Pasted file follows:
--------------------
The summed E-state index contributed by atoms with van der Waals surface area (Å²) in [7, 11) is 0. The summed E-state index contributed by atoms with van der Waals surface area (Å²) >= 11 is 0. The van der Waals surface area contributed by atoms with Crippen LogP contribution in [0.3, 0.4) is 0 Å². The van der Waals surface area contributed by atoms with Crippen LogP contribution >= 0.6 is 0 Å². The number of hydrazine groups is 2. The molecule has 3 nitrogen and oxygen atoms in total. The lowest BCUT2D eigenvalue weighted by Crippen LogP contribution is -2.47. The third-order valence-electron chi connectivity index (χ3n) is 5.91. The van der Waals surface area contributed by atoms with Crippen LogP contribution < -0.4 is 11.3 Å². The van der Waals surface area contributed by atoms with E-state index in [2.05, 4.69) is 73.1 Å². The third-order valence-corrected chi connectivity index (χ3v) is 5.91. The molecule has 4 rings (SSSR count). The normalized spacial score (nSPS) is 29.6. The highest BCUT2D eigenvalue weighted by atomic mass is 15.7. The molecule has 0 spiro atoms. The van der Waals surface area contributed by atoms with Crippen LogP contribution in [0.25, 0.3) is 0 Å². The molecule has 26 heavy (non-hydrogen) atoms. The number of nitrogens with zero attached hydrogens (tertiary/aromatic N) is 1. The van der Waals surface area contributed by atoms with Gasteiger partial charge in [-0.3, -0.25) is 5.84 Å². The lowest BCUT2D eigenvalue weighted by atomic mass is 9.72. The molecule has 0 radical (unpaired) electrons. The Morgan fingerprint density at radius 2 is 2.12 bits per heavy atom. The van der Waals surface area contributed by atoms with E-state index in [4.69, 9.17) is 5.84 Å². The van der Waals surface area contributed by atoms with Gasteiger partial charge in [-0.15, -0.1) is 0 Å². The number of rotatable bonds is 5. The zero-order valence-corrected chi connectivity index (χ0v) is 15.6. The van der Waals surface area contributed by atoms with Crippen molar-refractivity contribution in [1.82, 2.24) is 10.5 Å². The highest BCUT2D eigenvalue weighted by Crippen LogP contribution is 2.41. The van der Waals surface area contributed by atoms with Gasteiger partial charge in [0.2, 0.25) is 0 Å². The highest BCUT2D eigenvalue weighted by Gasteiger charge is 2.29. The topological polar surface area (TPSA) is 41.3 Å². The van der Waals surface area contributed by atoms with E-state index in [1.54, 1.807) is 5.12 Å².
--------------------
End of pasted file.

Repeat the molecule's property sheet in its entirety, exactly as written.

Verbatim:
The summed E-state index contributed by atoms with van der Waals surface area (Å²) in [7, 11) is 0. The summed E-state index contributed by atoms with van der Waals surface area (Å²) >= 11 is 0. The van der Waals surface area contributed by atoms with Crippen LogP contribution in [0.3, 0.4) is 0 Å². The van der Waals surface area contributed by atoms with Crippen LogP contribution >= 0.6 is 0 Å². The number of hydrazine groups is 2. The molecule has 3 nitrogen and oxygen atoms in total. The lowest BCUT2D eigenvalue weighted by Crippen LogP contribution is -2.47. The third-order valence-electron chi connectivity index (χ3n) is 5.91. The van der Waals surface area contributed by atoms with Crippen LogP contribution < -0.4 is 11.3 Å². The van der Waals surface area contributed by atoms with E-state index in [2.05, 4.69) is 73.1 Å². The third-order valence-corrected chi connectivity index (χ3v) is 5.91. The molecule has 4 rings (SSSR count). The normalized spacial score (nSPS) is 29.6. The highest BCUT2D eigenvalue weighted by atomic mass is 15.7. The molecule has 0 spiro atoms. The van der Waals surface area contributed by atoms with Crippen LogP contribution in [0.25, 0.3) is 0 Å². The molecule has 26 heavy (non-hydrogen) atoms. The number of nitrogens with zero attached hydrogens (tertiary/aromatic N) is 1. The van der Waals surface area contributed by atoms with Gasteiger partial charge in [-0.3, -0.25) is 5.84 Å². The lowest BCUT2D eigenvalue weighted by atomic mass is 9.72. The molecule has 0 radical (unpaired) electrons. The Morgan fingerprint density at radius 2 is 2.12 bits per heavy atom. The van der Waals surface area contributed by atoms with E-state index in [4.69, 9.17) is 5.84 Å². The van der Waals surface area contributed by atoms with Gasteiger partial charge in [-0.15, -0.1) is 0 Å². The number of rotatable bonds is 5. The zero-order valence-corrected chi connectivity index (χ0v) is 15.6. The van der Waals surface area contributed by atoms with Crippen molar-refractivity contribution in [1.82, 2.24) is 10.5 Å². The highest BCUT2D eigenvalue weighted by Crippen LogP contribution is 2.41. The van der Waals surface area contributed by atoms with Gasteiger partial charge in [0.2, 0.25) is 0 Å². The highest BCUT2D eigenvalue weighted by Gasteiger charge is 2.29. The topological polar surface area (TPSA) is 41.3 Å². The van der Waals surface area contributed by atoms with E-state index in [1.54, 1.807) is 5.12 Å².